Introduction: The Gnome Door
A friend of mine is coordinating an art installation project in Stoughton, MA, which involves Gnome doors (aka Fairy/Faerie doors). You know ... take the kids out on a weekend to search for doors, try to find them all, post them in Instagram, bring some traffic to local businesses, etc. He knows I tinker around in my shop and asked if I'd be interested in making one.
A quick search on the interwebs resulted in mostly cats and dull memes, but also a lot of really and tiny cool doors. I especially liked the round "hobbit" style and Gothic arched doors .. the whimsical, non-symmetric doors were visually appealing as well. However, I wanted to make something more original ... if possible.
I decided to take the approach of, "If I were a Gnome, what items, reclaimed from the human world, would I use to construct a door to my home?" I've always liked the look of layered metal and rivets [see my Faux Metal desk as an example]. I had some left over aluminum flashing in the basement, as well as some scrap OSB and pallet wood. Basically, Gnome BALES pilfered a construction site.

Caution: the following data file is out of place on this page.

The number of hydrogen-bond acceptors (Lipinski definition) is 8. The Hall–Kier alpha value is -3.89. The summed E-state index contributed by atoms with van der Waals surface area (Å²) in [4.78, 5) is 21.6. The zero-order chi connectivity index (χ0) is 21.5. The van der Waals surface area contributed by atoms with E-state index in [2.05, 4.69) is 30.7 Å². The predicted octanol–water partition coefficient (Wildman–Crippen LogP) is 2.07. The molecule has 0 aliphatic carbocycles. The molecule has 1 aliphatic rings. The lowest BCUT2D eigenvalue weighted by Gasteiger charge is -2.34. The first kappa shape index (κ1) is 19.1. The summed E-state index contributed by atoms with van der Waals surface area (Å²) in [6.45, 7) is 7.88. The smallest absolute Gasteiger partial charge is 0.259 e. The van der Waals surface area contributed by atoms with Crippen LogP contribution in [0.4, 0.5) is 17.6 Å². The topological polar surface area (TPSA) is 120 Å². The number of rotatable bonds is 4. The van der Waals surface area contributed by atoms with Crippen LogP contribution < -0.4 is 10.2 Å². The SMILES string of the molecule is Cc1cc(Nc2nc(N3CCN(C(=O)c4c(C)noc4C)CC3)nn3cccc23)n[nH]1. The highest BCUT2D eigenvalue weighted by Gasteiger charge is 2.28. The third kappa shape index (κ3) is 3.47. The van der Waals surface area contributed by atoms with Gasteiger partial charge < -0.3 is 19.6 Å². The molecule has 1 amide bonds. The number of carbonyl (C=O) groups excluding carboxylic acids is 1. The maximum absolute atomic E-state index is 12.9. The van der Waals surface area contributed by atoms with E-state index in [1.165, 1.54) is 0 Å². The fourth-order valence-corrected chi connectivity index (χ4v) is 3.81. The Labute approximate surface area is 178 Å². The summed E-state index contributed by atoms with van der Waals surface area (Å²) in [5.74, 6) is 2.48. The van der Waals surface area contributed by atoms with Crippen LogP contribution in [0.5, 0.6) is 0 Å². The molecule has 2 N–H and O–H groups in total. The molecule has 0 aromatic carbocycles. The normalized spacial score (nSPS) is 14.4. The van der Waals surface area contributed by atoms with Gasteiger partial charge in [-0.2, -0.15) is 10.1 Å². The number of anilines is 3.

I must admit ... part of me really wanted to make this project more of a puzzle ... so that a hidden locking pin could be released and the door actually opened, but I resisted the temptation (at least this time). That being said, the door is still a bit over-engineered ... but really, would you expect any less at this point?a
Step 1: Cleaning Up the Board
I wanted the door casing to be chunky, but 2x4 stock looked too clean and processed. I still have a small pile of pallet wood from before I decided that I hate working with pallets and the wooden runners have a really cool mix of sap wood and milling marks from the sawmill.